With all the talk about fake news the polling firm Ipsos-Reid asked 1001 Canadians earlier this month about their opinions of the news and media.
Darrell Bricker is CEO of Ipsos Public Affairs.Listen
The report is called “Trust in News Sources” and surveyed Canadians on a number of issues, and compared them to findings of a similar study they conducted back in 2008.
One thing that has changed is that more and more people are getting their news from social media, such as FaceBook. Yet another aspect of the survey showed that people generally don’t have much trust in social media sources.
Also, in spite of what we’ve been hearing about so much so-called “fake news”, it seems that Canadians trust in traditional news media hasn’t’ changed much at all. Some 69 per cent of Canadians saying they trust traditional media a fair amount to a great deal in both polls.
A bit surprising perhaps was that in the case of a conflict in news between the government and media, belief in the government position has risen 7 points since 2008, while belief in the media version has declined by 7 per cent. That said, Canadians will still trust the media over the government by a margin of about three to one.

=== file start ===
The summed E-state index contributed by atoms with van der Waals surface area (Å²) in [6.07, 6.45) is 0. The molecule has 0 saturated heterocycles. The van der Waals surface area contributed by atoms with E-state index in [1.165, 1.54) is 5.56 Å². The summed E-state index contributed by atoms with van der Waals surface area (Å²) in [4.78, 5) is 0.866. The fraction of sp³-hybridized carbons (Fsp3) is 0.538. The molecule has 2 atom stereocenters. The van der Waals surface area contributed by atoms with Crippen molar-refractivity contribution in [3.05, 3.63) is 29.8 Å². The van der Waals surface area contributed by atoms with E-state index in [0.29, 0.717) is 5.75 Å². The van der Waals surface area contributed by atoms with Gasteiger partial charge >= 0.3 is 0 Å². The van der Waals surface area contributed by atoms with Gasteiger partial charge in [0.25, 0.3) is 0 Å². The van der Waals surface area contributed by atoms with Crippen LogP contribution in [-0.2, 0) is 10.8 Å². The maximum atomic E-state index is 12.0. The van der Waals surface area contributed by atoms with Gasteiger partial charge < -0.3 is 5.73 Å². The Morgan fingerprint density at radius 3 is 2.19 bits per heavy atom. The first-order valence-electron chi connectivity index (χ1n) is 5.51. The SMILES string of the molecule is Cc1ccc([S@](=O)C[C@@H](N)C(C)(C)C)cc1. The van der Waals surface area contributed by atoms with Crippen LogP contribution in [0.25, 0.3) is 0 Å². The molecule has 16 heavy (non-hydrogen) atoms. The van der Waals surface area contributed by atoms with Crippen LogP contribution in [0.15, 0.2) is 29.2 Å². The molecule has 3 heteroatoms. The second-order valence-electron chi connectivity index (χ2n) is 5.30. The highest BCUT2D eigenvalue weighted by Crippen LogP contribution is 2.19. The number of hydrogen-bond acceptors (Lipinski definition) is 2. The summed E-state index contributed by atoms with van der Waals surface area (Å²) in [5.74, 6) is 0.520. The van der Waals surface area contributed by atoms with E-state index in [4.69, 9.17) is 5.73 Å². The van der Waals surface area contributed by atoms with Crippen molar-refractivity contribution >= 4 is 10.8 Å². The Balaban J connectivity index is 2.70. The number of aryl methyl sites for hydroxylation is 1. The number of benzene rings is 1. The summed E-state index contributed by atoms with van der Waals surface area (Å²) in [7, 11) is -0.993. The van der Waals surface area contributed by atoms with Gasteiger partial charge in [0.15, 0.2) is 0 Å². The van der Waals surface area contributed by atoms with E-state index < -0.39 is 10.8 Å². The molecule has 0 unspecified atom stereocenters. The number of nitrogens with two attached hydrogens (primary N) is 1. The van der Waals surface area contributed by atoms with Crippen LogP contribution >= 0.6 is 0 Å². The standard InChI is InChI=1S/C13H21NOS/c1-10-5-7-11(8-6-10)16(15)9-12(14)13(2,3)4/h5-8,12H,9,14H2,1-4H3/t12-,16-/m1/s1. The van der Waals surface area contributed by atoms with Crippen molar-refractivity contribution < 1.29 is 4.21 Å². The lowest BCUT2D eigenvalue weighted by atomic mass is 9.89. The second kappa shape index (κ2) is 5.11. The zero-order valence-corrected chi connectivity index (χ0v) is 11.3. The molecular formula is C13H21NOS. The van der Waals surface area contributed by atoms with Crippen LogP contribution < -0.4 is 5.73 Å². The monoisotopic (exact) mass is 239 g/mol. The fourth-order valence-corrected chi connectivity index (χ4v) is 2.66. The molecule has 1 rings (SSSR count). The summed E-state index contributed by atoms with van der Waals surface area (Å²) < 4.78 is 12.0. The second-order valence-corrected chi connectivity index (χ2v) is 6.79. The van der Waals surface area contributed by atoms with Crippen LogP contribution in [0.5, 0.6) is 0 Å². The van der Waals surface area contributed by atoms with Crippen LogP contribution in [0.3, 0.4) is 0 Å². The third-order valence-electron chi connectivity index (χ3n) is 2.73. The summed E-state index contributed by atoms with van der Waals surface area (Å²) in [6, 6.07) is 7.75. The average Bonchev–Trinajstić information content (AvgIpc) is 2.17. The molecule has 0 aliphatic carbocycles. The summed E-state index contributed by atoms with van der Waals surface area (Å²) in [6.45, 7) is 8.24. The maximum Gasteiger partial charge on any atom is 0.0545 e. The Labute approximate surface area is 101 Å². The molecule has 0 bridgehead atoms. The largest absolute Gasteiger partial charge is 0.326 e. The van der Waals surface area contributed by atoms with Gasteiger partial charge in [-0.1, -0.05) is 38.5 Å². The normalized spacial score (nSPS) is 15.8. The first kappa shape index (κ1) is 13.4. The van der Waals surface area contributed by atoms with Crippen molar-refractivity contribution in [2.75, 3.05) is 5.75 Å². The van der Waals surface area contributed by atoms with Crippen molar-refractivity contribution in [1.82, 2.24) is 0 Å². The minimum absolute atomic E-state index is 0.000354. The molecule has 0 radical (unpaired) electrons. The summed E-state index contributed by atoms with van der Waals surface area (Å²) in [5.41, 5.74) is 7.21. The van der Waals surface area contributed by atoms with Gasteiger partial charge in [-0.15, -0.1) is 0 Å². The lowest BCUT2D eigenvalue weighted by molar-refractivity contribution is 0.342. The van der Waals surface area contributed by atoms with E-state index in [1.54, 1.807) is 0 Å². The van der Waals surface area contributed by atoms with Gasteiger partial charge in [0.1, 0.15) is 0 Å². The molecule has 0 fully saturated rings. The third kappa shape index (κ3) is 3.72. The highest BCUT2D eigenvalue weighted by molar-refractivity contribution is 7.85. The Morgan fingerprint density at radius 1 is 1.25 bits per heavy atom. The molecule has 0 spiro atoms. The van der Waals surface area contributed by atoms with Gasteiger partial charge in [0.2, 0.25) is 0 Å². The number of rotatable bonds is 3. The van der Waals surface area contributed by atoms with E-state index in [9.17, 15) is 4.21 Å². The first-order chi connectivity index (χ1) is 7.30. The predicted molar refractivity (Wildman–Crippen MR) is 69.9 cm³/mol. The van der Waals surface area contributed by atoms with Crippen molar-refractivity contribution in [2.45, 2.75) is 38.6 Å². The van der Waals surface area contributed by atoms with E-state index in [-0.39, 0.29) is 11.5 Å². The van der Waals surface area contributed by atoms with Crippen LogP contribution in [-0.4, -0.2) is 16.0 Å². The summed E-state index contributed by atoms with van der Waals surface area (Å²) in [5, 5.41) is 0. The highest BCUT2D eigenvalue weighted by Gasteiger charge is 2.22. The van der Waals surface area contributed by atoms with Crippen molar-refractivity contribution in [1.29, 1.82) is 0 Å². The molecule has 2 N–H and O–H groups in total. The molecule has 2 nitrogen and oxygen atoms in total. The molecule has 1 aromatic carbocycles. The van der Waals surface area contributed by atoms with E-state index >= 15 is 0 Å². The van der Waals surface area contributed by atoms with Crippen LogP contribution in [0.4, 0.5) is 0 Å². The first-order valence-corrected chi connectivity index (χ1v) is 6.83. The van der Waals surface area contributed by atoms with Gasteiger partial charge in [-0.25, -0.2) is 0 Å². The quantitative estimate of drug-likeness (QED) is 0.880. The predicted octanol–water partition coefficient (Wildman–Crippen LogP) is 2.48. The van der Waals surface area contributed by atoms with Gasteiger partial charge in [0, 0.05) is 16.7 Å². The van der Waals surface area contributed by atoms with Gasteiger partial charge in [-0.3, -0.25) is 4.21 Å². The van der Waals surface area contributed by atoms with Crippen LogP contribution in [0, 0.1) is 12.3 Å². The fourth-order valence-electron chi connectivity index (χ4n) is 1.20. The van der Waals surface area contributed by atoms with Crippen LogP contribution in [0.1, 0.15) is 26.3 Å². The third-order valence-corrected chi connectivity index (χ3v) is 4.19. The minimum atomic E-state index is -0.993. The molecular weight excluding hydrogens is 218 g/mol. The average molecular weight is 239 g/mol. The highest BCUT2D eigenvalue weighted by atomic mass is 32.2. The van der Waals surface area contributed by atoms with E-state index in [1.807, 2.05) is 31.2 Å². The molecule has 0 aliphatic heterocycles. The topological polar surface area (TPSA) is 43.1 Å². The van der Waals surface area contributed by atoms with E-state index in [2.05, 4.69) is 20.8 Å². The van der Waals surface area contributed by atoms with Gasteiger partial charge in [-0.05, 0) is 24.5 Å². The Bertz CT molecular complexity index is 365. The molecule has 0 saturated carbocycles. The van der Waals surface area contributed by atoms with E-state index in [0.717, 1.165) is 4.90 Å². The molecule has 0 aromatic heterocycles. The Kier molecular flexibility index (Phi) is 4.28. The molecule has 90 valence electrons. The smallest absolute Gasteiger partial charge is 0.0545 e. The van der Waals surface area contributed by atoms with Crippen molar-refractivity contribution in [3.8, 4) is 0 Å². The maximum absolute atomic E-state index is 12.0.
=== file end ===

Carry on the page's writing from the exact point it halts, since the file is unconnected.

Again when it comes to the issue of fake news, the vast majority of Canadians (81 per cent) said they were either confident or very confident they could detect fake news from factual news.
When presented with a mix of fake and real news however, a clear majority could not tell which was which, with 63 per cent failing the test.
Bricker also notes that most people get their news, and want to hear from local sources, but he also notes that there could be danger for traditional media if they continue to close up smaller local news outlets in order to centralize operations.
There is also a conflict in making such reliable news sources more profitable. He says the survey shows people want it, but are they willing to pay for it is a growing question.